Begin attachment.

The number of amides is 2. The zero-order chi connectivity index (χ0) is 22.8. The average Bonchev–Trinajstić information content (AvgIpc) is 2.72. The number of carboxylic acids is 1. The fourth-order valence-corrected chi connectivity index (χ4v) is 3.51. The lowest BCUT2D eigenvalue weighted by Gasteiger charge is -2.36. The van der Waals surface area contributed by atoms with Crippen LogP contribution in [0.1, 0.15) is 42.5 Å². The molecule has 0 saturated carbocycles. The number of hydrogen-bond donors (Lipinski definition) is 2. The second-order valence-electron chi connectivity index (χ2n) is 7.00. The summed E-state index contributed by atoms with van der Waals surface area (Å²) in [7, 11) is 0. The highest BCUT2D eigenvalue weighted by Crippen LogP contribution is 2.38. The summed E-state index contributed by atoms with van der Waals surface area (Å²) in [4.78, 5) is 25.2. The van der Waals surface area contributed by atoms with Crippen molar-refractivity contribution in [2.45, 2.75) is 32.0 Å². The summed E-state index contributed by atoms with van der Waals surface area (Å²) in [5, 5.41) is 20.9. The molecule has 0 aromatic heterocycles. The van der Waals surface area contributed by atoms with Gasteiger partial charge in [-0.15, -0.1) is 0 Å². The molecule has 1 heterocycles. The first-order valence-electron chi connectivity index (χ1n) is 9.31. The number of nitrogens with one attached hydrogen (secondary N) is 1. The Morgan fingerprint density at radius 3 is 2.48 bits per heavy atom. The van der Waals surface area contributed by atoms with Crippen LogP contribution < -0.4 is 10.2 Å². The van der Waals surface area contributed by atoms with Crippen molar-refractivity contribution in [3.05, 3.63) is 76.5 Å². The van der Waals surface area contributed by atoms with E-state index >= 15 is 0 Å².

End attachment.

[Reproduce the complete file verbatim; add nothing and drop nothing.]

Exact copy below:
The number of amides is 2. The zero-order chi connectivity index (χ0) is 22.8. The average Bonchev–Trinajstić information content (AvgIpc) is 2.72. The number of carboxylic acids is 1. The fourth-order valence-corrected chi connectivity index (χ4v) is 3.51. The lowest BCUT2D eigenvalue weighted by Gasteiger charge is -2.36. The van der Waals surface area contributed by atoms with Crippen LogP contribution in [0.1, 0.15) is 42.5 Å². The molecule has 0 saturated carbocycles. The number of hydrogen-bond donors (Lipinski definition) is 2. The second-order valence-electron chi connectivity index (χ2n) is 7.00. The summed E-state index contributed by atoms with van der Waals surface area (Å²) in [7, 11) is 0. The highest BCUT2D eigenvalue weighted by Crippen LogP contribution is 2.38. The summed E-state index contributed by atoms with van der Waals surface area (Å²) in [4.78, 5) is 25.2. The van der Waals surface area contributed by atoms with Crippen molar-refractivity contribution in [2.45, 2.75) is 32.0 Å². The summed E-state index contributed by atoms with van der Waals surface area (Å²) in [5, 5.41) is 20.9. The molecule has 0 aromatic heterocycles. The van der Waals surface area contributed by atoms with Gasteiger partial charge in [-0.15, -0.1) is 0 Å². The molecule has 1 heterocycles. The first-order valence-electron chi connectivity index (χ1n) is 9.31. The number of nitrogens with one attached hydrogen (secondary N) is 1. The Morgan fingerprint density at radius 3 is 2.48 bits per heavy atom. The van der Waals surface area contributed by atoms with Crippen LogP contribution < -0.4 is 10.2 Å². The van der Waals surface area contributed by atoms with Crippen molar-refractivity contribution in [3.05, 3.63) is 76.5 Å². The van der Waals surface area contributed by atoms with E-state index >= 15 is 0 Å².